Hengjin

Discussion on the three big Chinese internals, Yiquan, Bajiquan, Piguazhang and other similar styles.

Hengjin

Postby MaartenSFS on Sun Aug 05, 2018 9:41 am

I feel like I neglected to stress the importance of Hengjin in my previous articles, so I thought I'd do so now..

Hengjin, or horizontal power, is something that's not usually used on its own, but more combined with other powers (similar to Doujin). It is basically using additional strength from the waist to power techniques and there are specific training methods to achieve this. The way that I like to demonstrate this power is by asking someone to stand squarely in front of me, with their feet in a slightly wider stance, very stable, and sticking my right arm straight out past them, making contact with their arm. I stand in the same way and move my right arm to the left, causing them to fly left. I then let them try to move me in the same way and they usually can't even budge me (I use reverse Hengjin as a sort of Pengjin and sink into my stance, kind of Taiji-esque), despite me being significantly taller than them and having a bad ankle. It is a very safe, but impressive, demonstration.

Now, in practical usage we could do a left Baiquan (loose, whippy hook punch) and knock their head off (not literally!) and add Shuaibeijin and Hengjin into it. If they block, the punch will go through their block. If they move in, the punch will go through the block and I can hit the back of their head or grab their head. In this case the Hengjin is more of a short, crisp power. If I hit their head or their block with the middle part of my arm because they got too close then I will follow through and just move their entire body and drag them to the ground (where the head goes, the body follows). In this latter example the Hengjin is more of a long, steady power.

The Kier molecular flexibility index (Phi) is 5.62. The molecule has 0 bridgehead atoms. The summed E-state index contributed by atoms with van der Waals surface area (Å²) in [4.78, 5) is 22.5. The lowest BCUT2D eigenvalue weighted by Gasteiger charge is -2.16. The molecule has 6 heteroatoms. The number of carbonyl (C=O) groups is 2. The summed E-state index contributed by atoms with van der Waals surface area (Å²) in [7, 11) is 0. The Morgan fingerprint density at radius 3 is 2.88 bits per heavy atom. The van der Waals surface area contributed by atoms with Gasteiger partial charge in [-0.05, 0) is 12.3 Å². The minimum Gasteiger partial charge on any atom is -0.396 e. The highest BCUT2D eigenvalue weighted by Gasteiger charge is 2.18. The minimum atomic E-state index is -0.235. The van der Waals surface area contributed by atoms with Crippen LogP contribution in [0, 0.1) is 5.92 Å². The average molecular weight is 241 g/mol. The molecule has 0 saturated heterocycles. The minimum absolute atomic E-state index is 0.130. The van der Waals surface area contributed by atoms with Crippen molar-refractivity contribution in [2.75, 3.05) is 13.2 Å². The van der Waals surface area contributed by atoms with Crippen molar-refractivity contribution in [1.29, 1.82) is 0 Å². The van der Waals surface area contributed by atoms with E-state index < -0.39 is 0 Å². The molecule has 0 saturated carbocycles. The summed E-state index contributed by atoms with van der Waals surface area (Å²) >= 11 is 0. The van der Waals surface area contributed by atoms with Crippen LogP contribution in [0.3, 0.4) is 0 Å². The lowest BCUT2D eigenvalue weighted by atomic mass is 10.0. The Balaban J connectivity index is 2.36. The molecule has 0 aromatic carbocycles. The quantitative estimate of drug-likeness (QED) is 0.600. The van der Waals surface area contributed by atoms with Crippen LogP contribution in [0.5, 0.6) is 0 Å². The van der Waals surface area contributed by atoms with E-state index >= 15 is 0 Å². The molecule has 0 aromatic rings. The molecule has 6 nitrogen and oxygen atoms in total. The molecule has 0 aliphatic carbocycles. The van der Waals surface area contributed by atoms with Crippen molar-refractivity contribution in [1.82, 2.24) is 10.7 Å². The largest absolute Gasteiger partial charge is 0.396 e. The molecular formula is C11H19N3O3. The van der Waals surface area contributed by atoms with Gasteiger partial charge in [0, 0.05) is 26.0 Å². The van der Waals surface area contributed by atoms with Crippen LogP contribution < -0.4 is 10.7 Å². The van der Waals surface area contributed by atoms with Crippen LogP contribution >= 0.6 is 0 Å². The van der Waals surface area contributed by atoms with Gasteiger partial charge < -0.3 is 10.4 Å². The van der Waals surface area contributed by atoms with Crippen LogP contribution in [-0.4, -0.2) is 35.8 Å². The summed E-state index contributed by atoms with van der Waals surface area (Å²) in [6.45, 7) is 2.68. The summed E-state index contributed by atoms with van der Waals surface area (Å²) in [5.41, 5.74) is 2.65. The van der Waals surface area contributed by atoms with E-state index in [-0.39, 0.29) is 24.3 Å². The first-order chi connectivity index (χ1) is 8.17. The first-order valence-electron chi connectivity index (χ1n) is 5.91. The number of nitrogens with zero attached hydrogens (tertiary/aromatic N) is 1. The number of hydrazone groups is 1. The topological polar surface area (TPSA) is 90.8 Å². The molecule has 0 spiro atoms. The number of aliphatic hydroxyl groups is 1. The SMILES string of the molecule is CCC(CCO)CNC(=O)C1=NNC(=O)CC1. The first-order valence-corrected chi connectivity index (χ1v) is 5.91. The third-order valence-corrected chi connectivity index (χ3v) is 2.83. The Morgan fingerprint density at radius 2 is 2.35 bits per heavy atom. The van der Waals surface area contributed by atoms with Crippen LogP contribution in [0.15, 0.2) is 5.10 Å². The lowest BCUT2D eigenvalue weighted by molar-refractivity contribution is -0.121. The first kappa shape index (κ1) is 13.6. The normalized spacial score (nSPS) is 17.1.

Other good examples are Yemafenzong (Part the Wild Horse's Mane) and Danbian (Single Whip). They can both be used as strikes and adding in Hengjin (and Zhenjin and Shuaibeijin) will cause terrible damage. Or we can throw them and use the long, steady Hengjin. In any case, the difference between having Hengjin or not is massive. All of the different Jin that I discuss add to the power of normal techniques. They take what is already effective and make it scary. They are not very difficult to apply, but require daily, tiring training for about a half year. There are several methods to train each. I highly recommend that people train these types of Gongfa more to improve their Gongli and spend less time on forms and complacent partner exercises.